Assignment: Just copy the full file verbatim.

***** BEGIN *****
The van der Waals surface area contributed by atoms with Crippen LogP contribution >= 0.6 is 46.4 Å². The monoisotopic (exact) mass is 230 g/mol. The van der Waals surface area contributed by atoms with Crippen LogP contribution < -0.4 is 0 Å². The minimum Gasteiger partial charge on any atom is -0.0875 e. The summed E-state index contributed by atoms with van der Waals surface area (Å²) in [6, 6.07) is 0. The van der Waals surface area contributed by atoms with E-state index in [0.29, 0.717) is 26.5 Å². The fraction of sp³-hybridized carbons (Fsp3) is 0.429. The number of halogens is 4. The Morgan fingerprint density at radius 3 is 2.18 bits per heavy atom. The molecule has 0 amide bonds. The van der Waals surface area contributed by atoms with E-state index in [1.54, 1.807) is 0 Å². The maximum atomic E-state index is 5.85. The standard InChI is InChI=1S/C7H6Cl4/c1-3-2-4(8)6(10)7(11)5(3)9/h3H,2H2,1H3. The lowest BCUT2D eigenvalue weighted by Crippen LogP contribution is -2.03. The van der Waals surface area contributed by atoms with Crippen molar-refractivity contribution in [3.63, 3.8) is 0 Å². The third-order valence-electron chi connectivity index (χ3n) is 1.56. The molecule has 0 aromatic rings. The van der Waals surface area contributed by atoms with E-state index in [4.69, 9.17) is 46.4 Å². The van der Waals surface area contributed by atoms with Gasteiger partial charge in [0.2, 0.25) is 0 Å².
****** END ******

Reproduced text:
The van der Waals surface area contributed by atoms with Crippen LogP contribution >= 0.6 is 46.4 Å². The monoisotopic (exact) mass is 230 g/mol. The van der Waals surface area contributed by atoms with Crippen LogP contribution < -0.4 is 0 Å². The minimum Gasteiger partial charge on any atom is -0.0875 e. The summed E-state index contributed by atoms with van der Waals surface area (Å²) in [6, 6.07) is 0. The van der Waals surface area contributed by atoms with E-state index in [0.29, 0.717) is 26.5 Å². The fraction of sp³-hybridized carbons (Fsp3) is 0.429. The number of halogens is 4. The Morgan fingerprint density at radius 3 is 2.18 bits per heavy atom. The molecule has 0 amide bonds. The van der Waals surface area contributed by atoms with E-state index in [1.54, 1.807) is 0 Å². The maximum atomic E-state index is 5.85. The standard InChI is InChI=1S/C7H6Cl4/c1-3-2-4(8)6(10)7(11)5(3)9/h3H,2H2,1H3. The lowest BCUT2D eigenvalue weighted by Crippen LogP contribution is -2.03. The van der Waals surface area contributed by atoms with Crippen molar-refractivity contribution in [3.63, 3.8) is 0 Å². The third-order valence-electron chi connectivity index (χ3n) is 1.56. The molecule has 0 aromatic rings. The van der Waals surface area contributed by atoms with E-state index in [4.69, 9.17) is 46.4 Å². The van der Waals surface area contributed by atoms with Gasteiger partial charge in [0.2, 0.25) is 0 Å².